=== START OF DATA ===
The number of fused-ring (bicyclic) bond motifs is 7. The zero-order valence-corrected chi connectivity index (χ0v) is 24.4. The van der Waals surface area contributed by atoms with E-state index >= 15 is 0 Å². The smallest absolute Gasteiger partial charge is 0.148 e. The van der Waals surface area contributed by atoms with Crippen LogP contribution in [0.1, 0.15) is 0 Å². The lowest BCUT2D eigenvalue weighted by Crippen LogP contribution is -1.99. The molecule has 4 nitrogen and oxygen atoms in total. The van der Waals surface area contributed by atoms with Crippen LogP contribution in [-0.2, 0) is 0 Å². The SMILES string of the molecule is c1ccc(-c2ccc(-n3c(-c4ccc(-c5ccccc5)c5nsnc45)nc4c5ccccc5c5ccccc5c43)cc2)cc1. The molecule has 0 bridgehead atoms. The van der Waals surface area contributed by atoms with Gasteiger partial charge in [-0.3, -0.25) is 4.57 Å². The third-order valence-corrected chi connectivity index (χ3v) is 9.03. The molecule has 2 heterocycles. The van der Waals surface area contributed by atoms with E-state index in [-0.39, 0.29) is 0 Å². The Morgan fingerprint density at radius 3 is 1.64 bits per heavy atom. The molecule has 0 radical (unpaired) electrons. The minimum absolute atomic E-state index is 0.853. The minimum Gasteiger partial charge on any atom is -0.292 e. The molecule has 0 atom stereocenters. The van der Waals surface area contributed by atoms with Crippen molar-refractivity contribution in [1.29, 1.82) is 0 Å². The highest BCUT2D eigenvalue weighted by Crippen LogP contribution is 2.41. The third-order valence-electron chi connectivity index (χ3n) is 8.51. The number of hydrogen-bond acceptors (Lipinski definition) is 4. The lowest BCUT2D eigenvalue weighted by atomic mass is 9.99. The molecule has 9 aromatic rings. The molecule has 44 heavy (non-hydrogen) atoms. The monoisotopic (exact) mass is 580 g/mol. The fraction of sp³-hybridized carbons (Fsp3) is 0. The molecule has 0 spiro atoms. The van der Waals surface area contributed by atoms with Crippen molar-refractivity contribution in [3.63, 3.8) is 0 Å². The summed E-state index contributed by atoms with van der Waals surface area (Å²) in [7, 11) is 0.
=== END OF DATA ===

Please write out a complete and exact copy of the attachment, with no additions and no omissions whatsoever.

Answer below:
The number of fused-ring (bicyclic) bond motifs is 7. The zero-order valence-corrected chi connectivity index (χ0v) is 24.4. The van der Waals surface area contributed by atoms with E-state index >= 15 is 0 Å². The smallest absolute Gasteiger partial charge is 0.148 e. The van der Waals surface area contributed by atoms with Crippen LogP contribution in [0.1, 0.15) is 0 Å². The lowest BCUT2D eigenvalue weighted by Crippen LogP contribution is -1.99. The molecule has 4 nitrogen and oxygen atoms in total. The van der Waals surface area contributed by atoms with Crippen LogP contribution in [-0.2, 0) is 0 Å². The SMILES string of the molecule is c1ccc(-c2ccc(-n3c(-c4ccc(-c5ccccc5)c5nsnc45)nc4c5ccccc5c5ccccc5c43)cc2)cc1. The molecule has 0 bridgehead atoms. The van der Waals surface area contributed by atoms with Gasteiger partial charge in [-0.3, -0.25) is 4.57 Å². The third-order valence-corrected chi connectivity index (χ3v) is 9.03. The molecule has 2 heterocycles. The van der Waals surface area contributed by atoms with E-state index in [-0.39, 0.29) is 0 Å². The Morgan fingerprint density at radius 3 is 1.64 bits per heavy atom. The molecule has 0 radical (unpaired) electrons. The minimum absolute atomic E-state index is 0.853. The minimum Gasteiger partial charge on any atom is -0.292 e. The molecule has 0 atom stereocenters. The van der Waals surface area contributed by atoms with Crippen molar-refractivity contribution in [1.29, 1.82) is 0 Å². The highest BCUT2D eigenvalue weighted by Crippen LogP contribution is 2.41. The third-order valence-electron chi connectivity index (χ3n) is 8.51. The number of hydrogen-bond acceptors (Lipinski definition) is 4. The lowest BCUT2D eigenvalue weighted by atomic mass is 9.99. The molecule has 9 aromatic rings. The molecule has 44 heavy (non-hydrogen) atoms. The monoisotopic (exact) mass is 580 g/mol. The fraction of sp³-hybridized carbons (Fsp3) is 0. The molecule has 0 spiro atoms. The van der Waals surface area contributed by atoms with Crippen molar-refractivity contribution in [3.63, 3.8) is 0 Å². The summed E-state index contributed by atoms with van der Waals surface area (Å²) in [7, 11) is 0.